April wildfire outlook weather

May wildfire outlook weather

June wildfire outlook weather

APRIL-JUNE 2018 WEATHER

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Drought Monitor

Wildfire potential, February through May

Above: wildfire potential for February, 2018, issued February 1, 2018.

(Originally published at 1:41 p.m. MDT February 1, 2018)

On February 1 the Predictive Services section at the National Interagency Fire Center issued their Wildland Fire Potential Outlook for February through May. The data represents the cumulative forecasts of the ten Geographic Area Predictive Services Units and the National Predictive Services Unit.

If the prediction is accurate, the wildfire potential in Southern California and the Southern Plains will remain above normal for the entire four-month period and will increase in the Southwest and Northwestern Great Plains in Montana and North Dakota. The Eastern U.S. should expect normal or below normal potential.

Below are:

  • The highlights of the NIFC narrative report for the next several months;
  • NIFC’s monthly graphical outlooks;
  • NOAA’s three-month temperature and precipitation forecasts; and
  • Drought Monitor.

“The significant wildland fire potential forecasts included in this outlook represent the cumulative forecasts of the ten Geographic Area Predictive Services units and the National Predictive Services unit.

“Wildfire activity is likely to begin to increase in February as would be seasonally expected. During the early portions of the year it is typical for significant fires to begin to occur across the southern tier of the U.S. Currently it appears the highest likelihood for above normal significant wildland fire potential will be in place across portion of the southern plains and Florida and Georgia. Across the southern plains the last years precipitation totals have brought about a somewhat robust fine fuel crop, which will provide an elevated baseline of fire activity. When this elevated fuel condition is exacerbated by a period of dry and windy conditions it will provide opportunities for any ignitions to become significant fires.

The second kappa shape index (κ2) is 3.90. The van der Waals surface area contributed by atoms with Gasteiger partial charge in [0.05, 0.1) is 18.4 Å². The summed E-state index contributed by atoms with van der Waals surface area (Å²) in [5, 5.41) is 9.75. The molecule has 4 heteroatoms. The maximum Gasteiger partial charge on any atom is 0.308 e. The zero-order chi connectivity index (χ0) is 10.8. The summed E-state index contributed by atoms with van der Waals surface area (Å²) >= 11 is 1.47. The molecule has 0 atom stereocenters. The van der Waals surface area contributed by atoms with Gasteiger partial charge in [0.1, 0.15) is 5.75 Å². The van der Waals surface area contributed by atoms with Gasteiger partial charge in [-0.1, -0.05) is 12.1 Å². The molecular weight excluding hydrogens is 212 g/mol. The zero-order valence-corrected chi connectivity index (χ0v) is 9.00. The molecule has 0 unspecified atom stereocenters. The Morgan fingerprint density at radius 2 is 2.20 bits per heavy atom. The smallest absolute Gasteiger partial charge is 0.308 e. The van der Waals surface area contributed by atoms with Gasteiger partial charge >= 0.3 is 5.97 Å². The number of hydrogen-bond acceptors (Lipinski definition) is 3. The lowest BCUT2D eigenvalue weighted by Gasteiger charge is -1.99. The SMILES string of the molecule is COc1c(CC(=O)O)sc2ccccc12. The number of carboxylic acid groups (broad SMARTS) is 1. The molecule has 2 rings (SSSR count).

“These incidents will be difficult to predict, but extra attention should be paid to this area when dry and windy conditions are forecasted. In Florida and Georgia the significant drought that led to amplified fire activity in the fall across the south has not improved. Moisture deficits in these fuel types are significant because they not only make ignition significantly more likely but they also make fires much more difficult to fight. Both conditions make the need for fire suppression resources higher. Both of these significant areas of above normal potential are likely continue through March and probably return to normal in April or May.

“At the end of the Outlook period significant fire potential across portions of Alaska will being to increase. This is also generally seasonally anticipated, however, the potential for above normal significant fire activity in the south central portion of the state is likely. Drought conditions indicate that some unusual dryness will be in place in this area as fire season begins. This will likely lead to earlier than usual ignitions and the potential for worse than usual fires. In the shorter term Hawaii is likely to see some elevated activity thanks to some unusual dryness, but this condition is expected to be short lived.

“Additionally, fire activity is expected to be below normal across western portions of Tennessee and Kentucky throughout the Outlook period.”


wildfire potential March

wildfire potential April May

3-month temperature precipitation outlook

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Drought Monitor

Wildfire potential, January through April

Above: wildfire potential for January, 2018.

(Originally published at 12:55 p.m. MDT January 2, 2018)

On January 1 the Predictive Services section at the National Interagency Fire Center issued their Wildland Fire Potential Outlook for January through April. The data represents the cumulative forecasts of the ten Geographic Area Predictive Services Units and the National Predictive Services Unit.

If the prediction is accurate, Southern California should see higher than normal wildfire activity throughout the period, with increasing potential in the southwest and southern great plains. The forecast for the southeast is for normal to below normal activity.

Below are:

  • The highlights of the NIFC narrative report for the next several months;
  • NIFC’s monthly graphical outlooks;
  • NOAA’s three-month temperature and precipitation forecasts; and
  • Drought Monitor.

“…Looking forward, a less amplified pattern is expected to develop for January and February with the mean position of the high pressure ridge being along or just off the West Coast. This should result in overall slightly colder than average conditions in northern areas with pockets of above average precipitation over the Northwest and Great Lakes regions. There is some concern that an active, westerly flow could produce overall warmer and drier than average conditions in March and April in these areas. Across the southern tier of the country, the overall warmer and drier than average conditions will continue through February and into March and possibly April. For this outlook period, the areas of note for increased fire potential will remain Southern California and the southwest. The Great Plains could see periodic increases in activity when wind events arise.”

Wildfire potential February Wildfire potential March Apriltemperature forecastprecipitation forecast

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Drought Monitor

Wildfire potential, December through March

Dry offshore winds predicted for Southern California next week.

Above: wildfire potential for December, 2017.

(Originally published at 8:12 a.m. MDT December 2, 2017)